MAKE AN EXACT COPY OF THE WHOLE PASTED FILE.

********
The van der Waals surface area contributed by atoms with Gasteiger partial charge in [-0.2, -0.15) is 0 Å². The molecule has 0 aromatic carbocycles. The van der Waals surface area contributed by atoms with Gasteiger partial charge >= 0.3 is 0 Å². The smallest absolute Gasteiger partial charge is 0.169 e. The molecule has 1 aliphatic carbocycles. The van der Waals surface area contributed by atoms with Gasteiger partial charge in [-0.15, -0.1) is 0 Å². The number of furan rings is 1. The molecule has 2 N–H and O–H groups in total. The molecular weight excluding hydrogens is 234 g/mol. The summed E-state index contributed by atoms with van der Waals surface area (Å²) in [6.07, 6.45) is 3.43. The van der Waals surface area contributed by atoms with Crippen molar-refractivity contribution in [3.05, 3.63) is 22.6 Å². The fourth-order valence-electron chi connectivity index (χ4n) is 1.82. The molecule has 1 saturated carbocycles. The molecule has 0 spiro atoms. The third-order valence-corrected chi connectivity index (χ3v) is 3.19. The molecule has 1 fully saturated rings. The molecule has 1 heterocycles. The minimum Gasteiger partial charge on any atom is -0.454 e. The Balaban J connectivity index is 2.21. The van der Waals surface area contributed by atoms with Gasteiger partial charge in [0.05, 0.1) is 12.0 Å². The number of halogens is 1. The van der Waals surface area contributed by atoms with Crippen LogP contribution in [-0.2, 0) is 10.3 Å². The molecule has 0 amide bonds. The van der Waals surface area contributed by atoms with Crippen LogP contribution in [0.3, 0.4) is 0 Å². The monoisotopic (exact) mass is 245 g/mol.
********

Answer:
The van der Waals surface area contributed by atoms with Gasteiger partial charge in [-0.2, -0.15) is 0 Å². The molecule has 0 aromatic carbocycles. The van der Waals surface area contributed by atoms with Gasteiger partial charge >= 0.3 is 0 Å². The smallest absolute Gasteiger partial charge is 0.169 e. The molecule has 1 aliphatic carbocycles. The van der Waals surface area contributed by atoms with Gasteiger partial charge in [-0.15, -0.1) is 0 Å². The number of furan rings is 1. The molecule has 2 N–H and O–H groups in total. The molecular weight excluding hydrogens is 234 g/mol. The summed E-state index contributed by atoms with van der Waals surface area (Å²) in [6.07, 6.45) is 3.43. The van der Waals surface area contributed by atoms with Crippen molar-refractivity contribution in [3.05, 3.63) is 22.6 Å². The fourth-order valence-electron chi connectivity index (χ4n) is 1.82. The molecule has 1 saturated carbocycles. The molecule has 0 spiro atoms. The third-order valence-corrected chi connectivity index (χ3v) is 3.19. The molecule has 1 fully saturated rings. The molecule has 1 heterocycles. The minimum Gasteiger partial charge on any atom is -0.454 e. The Balaban J connectivity index is 2.21. The van der Waals surface area contributed by atoms with Gasteiger partial charge in [0.05, 0.1) is 12.0 Å². The number of halogens is 1. The van der Waals surface area contributed by atoms with Crippen LogP contribution in [-0.2, 0) is 10.3 Å². The molecule has 0 amide bonds. The van der Waals surface area contributed by atoms with Crippen LogP contribution in [0.3, 0.4) is 0 Å². The monoisotopic (exact) mass is 245 g/mol.